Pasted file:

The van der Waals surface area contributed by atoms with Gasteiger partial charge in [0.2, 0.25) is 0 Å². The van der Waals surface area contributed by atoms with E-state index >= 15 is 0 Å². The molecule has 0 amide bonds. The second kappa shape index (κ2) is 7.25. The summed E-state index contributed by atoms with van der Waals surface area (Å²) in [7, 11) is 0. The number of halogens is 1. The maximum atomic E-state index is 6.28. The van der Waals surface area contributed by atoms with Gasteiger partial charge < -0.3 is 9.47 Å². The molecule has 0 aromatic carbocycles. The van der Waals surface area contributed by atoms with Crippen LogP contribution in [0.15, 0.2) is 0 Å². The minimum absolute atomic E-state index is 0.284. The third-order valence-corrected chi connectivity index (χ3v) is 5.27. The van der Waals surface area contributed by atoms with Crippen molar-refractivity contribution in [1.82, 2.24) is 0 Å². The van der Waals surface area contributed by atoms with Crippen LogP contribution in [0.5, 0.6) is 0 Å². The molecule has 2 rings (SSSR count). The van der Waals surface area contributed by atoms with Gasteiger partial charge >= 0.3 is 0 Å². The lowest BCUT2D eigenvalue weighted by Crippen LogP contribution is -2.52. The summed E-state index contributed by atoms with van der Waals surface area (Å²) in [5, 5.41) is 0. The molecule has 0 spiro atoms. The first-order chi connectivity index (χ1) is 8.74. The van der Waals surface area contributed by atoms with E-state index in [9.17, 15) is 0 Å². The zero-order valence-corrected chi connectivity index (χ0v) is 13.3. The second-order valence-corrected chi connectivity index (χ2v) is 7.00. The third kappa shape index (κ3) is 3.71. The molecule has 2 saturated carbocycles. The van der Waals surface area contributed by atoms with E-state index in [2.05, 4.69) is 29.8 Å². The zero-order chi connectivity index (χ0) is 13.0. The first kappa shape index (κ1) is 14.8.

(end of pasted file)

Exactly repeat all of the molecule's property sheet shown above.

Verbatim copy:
The van der Waals surface area contributed by atoms with Gasteiger partial charge in [0.2, 0.25) is 0 Å². The van der Waals surface area contributed by atoms with E-state index >= 15 is 0 Å². The molecule has 0 amide bonds. The second kappa shape index (κ2) is 7.25. The summed E-state index contributed by atoms with van der Waals surface area (Å²) in [7, 11) is 0. The number of halogens is 1. The maximum atomic E-state index is 6.28. The van der Waals surface area contributed by atoms with Gasteiger partial charge < -0.3 is 9.47 Å². The molecule has 0 aromatic carbocycles. The van der Waals surface area contributed by atoms with Crippen LogP contribution in [0.15, 0.2) is 0 Å². The minimum absolute atomic E-state index is 0.284. The third-order valence-corrected chi connectivity index (χ3v) is 5.27. The van der Waals surface area contributed by atoms with Crippen molar-refractivity contribution in [1.82, 2.24) is 0 Å². The van der Waals surface area contributed by atoms with Crippen LogP contribution in [0.5, 0.6) is 0 Å². The molecule has 2 rings (SSSR count). The van der Waals surface area contributed by atoms with Gasteiger partial charge >= 0.3 is 0 Å². The lowest BCUT2D eigenvalue weighted by Crippen LogP contribution is -2.52. The summed E-state index contributed by atoms with van der Waals surface area (Å²) in [5, 5.41) is 0. The molecule has 0 spiro atoms. The first-order chi connectivity index (χ1) is 8.74. The van der Waals surface area contributed by atoms with E-state index in [9.17, 15) is 0 Å². The zero-order valence-corrected chi connectivity index (χ0v) is 13.3. The second-order valence-corrected chi connectivity index (χ2v) is 7.00. The third kappa shape index (κ3) is 3.71. The molecule has 2 saturated carbocycles. The van der Waals surface area contributed by atoms with E-state index in [2.05, 4.69) is 29.8 Å². The zero-order chi connectivity index (χ0) is 13.0. The first kappa shape index (κ1) is 14.8.